Using Performance Co-Pilot to Monitor SNMP Devices

  • Origins of Performance Co-Pilot (PCP): Frustration with SNMP.
  • Started by SGI.
  • Top does not scale.
  • Open source toolkit for system level performance analysis: live and historical data, extensible, distribted.
  • Many agents talking to a master daemon; many clients then talk to the daemon.
  • One common protocol for real-time and historical data.
  • Real time conditional learning via a little language.
  • Log analysis - some nice tools that will e.g. let you compare points in time.
  • GUIs. Everyone loves GUIs.
  • Alerting functionality.

PCP compared to SNMP

  • SNMP is extensible. To a fault. PCP is extensible, but in a more limited fashion.
  • Naming is likewise marginally more limited than SNMP.
  • SNMP MIBs have the metadata; in PCP the metadata is in the agent. There’s little more effort up-front when building agents.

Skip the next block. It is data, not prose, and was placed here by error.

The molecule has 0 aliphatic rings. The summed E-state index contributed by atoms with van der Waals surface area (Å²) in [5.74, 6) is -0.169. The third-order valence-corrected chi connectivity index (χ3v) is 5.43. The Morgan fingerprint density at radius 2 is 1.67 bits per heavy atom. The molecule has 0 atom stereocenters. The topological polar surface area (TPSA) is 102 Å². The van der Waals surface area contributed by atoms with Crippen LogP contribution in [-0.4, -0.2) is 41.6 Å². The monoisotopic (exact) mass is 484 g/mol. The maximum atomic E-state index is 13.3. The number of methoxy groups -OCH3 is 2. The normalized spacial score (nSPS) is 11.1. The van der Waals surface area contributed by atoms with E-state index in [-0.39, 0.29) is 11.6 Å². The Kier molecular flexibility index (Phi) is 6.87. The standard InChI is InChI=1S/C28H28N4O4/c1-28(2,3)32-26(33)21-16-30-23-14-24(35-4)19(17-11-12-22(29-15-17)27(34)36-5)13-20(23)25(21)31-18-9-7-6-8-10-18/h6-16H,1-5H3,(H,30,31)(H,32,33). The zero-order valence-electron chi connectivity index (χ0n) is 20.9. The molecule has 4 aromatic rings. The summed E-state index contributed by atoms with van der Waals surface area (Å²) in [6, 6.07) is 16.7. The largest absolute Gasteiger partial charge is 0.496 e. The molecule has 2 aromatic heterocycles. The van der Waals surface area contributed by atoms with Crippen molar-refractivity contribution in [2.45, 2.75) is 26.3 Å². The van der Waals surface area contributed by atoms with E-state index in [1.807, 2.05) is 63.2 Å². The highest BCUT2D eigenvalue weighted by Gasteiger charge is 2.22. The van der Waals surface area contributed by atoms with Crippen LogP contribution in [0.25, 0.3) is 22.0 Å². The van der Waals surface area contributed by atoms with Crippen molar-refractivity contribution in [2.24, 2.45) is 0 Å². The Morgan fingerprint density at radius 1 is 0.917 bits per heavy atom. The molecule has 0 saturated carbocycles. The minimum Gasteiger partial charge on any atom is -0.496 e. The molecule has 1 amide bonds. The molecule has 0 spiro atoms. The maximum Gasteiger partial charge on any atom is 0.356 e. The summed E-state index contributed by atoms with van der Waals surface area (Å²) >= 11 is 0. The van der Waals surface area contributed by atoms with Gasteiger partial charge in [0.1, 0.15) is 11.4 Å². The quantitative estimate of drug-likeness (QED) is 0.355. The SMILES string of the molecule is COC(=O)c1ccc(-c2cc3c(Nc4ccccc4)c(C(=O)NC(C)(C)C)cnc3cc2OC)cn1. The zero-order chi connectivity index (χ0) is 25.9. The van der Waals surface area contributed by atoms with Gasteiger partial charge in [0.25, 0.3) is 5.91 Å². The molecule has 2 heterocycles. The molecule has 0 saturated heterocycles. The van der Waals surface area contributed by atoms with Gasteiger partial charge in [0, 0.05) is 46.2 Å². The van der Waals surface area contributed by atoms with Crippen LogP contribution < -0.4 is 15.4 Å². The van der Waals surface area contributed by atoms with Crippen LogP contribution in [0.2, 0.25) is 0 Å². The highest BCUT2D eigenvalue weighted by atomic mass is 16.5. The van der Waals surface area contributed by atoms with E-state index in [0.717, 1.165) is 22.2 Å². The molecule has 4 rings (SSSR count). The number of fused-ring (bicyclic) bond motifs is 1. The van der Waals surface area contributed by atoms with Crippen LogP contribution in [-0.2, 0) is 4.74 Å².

Why Build a Bridge?

  • They use PCP extensively.
  • But you can’t use it with non-general purpose devices.
  • PCP does a great job for monitoring, alerting, trending.
  • but not for e.g. switches, SANs, server LOMs, and so on.
  • The rest of the world uses SNMP.
  • There’s no general purpose SNMP gateway.

How it Went

  • Side-by-side logging and use of the PCP tools.
  • Dynamic, ad-hoc interface that doesn’t need rewriting and reconfiguring ahead of time - this wasn’t possible, unfortunately.
  • There’s a solid TODO, mostly in fixing the PCP perl libraries.
  • Add dynamic mappings.
  • Use the MIBs for number/name mappings.
  • Not in production yet.